The iPhone X had a price tag of $999 on launch day in November 2017 making it the most expensive version of the device ever manufactured. Most of the time it was even more expensive outside the U.S. due to sales and import taxes. Even though many feared the phone could flop due to that high price tag, Apple reported better than expected results for its second fiscal quarter in early May. The company is still firmly on course to surpass the trillion-dollar mark in market capitalization.
Even though the phone is proving a financial success for Apple, it is still prohibitively expensive for people on an average wage across much of the globe. Swiss Bank UBS conducted an analysis of the device’s price for someone on an average wage in 15 different professions in major cities. It found that in Zurich for example, which is incredibly affluent, somebody would have to work almost 5 days straight to get their hands on the iPhone X. For an average New Yorker, 6.7 days would be required.
If that sounds like a lot, spare a thought for people in Africa dreaming of buying Apple’s flagship smartphone. Lagos, Nigeria, is one of the world’s fastest growing cities and the most populous conurbation on the African continent. Wages are still extremely low there and somebody hoping to buy an iPhone X on an average wage would have to work for 133 days. The Kenyan capital of Nairobi is a little bit better off with an average earning needing 72 days of work to purchase the handset.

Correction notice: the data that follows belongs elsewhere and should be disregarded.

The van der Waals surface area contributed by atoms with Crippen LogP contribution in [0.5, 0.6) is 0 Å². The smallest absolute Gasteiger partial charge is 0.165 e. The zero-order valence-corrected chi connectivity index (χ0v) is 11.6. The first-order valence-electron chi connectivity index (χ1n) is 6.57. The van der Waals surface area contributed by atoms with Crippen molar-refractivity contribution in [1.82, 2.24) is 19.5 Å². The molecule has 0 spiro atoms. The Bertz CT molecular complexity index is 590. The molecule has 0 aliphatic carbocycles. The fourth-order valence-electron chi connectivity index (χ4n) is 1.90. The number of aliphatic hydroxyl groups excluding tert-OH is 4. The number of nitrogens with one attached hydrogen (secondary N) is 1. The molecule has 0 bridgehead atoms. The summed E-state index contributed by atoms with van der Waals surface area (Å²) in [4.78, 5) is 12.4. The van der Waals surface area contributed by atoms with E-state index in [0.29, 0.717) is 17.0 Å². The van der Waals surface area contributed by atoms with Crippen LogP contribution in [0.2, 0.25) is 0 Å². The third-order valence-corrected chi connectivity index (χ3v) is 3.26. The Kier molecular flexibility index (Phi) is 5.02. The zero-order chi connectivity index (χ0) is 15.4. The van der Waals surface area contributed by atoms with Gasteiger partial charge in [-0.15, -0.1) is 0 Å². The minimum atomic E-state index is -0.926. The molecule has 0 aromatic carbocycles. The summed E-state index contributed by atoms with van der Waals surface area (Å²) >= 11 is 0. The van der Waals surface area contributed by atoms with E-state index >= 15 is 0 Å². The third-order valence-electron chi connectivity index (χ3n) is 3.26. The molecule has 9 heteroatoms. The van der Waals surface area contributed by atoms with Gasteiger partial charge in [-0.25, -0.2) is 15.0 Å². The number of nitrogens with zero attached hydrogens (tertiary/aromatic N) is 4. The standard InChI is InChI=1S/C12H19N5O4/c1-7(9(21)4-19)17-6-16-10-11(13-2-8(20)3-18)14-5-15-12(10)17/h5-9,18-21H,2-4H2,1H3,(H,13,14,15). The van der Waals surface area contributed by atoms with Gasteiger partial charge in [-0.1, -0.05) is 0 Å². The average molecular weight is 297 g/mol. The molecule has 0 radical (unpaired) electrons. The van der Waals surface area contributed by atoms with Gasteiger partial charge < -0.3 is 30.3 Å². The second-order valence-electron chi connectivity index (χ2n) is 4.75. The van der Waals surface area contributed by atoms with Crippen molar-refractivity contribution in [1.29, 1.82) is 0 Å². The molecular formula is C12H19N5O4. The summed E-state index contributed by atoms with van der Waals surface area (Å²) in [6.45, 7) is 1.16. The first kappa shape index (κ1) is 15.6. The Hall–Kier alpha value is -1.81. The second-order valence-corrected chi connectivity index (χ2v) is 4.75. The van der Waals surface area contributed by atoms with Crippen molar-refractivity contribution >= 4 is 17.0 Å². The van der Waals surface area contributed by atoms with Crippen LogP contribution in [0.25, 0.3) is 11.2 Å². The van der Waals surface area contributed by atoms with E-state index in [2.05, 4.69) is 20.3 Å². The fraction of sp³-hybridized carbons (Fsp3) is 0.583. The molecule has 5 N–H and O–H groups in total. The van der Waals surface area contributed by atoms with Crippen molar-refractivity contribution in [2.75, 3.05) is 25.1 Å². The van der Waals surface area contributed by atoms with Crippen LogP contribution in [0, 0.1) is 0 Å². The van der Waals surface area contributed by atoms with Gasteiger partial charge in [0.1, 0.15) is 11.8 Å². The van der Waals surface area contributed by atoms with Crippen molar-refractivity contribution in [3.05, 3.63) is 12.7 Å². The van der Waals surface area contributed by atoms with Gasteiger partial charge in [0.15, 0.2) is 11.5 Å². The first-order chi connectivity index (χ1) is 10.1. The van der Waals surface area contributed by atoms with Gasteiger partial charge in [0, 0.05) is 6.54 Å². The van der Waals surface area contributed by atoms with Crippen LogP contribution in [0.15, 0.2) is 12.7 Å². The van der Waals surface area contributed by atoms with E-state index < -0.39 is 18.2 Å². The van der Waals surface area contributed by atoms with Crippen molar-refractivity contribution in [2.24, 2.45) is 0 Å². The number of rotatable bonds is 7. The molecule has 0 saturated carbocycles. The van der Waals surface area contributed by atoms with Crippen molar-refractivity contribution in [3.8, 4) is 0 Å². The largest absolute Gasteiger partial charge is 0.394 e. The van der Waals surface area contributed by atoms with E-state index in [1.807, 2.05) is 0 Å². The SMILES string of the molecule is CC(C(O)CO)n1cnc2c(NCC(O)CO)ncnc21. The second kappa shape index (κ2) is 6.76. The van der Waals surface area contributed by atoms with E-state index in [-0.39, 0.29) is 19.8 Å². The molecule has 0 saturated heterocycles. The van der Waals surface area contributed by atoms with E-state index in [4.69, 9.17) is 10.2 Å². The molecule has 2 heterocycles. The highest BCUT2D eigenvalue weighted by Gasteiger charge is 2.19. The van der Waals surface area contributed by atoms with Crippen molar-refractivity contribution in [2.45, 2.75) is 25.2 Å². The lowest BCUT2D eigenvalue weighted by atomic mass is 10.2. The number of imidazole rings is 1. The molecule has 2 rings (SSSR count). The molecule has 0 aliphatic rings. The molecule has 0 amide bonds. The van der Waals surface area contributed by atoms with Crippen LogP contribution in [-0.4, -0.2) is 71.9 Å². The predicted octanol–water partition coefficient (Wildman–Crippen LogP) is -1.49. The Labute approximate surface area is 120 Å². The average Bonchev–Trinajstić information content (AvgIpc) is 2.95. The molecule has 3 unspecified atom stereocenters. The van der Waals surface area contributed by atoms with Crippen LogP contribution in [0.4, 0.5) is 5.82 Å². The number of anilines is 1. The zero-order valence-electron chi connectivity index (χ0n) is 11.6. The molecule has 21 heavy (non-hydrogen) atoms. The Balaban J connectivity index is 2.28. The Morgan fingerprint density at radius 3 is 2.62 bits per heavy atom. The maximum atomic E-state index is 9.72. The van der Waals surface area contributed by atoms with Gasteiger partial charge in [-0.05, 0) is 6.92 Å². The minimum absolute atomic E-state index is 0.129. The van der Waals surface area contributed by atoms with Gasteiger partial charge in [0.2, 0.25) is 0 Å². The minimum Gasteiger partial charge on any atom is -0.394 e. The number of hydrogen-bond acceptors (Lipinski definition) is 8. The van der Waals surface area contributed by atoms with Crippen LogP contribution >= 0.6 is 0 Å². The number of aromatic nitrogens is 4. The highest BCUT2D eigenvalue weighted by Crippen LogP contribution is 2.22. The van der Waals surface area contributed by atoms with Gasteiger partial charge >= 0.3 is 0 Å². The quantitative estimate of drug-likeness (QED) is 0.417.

To calculate this, two things were analysed: the price of an iPhone* in a given city and an average salary in that city across 15 professions (for the full list click here). This is then combined with the numbers to derive the number of days you’d have to work in each city to purchase the latest version of the iPhone X.
*While the iPhone is just one of the many globally available options, we used it as a representative product in our study to compare the cost of living worldwide.
*The previous version of this story incorrectly indicated that residents of Lagos would need to work 133.3 days to afford an iPhone. In the corrected version, this number refers to the residents of Cairo.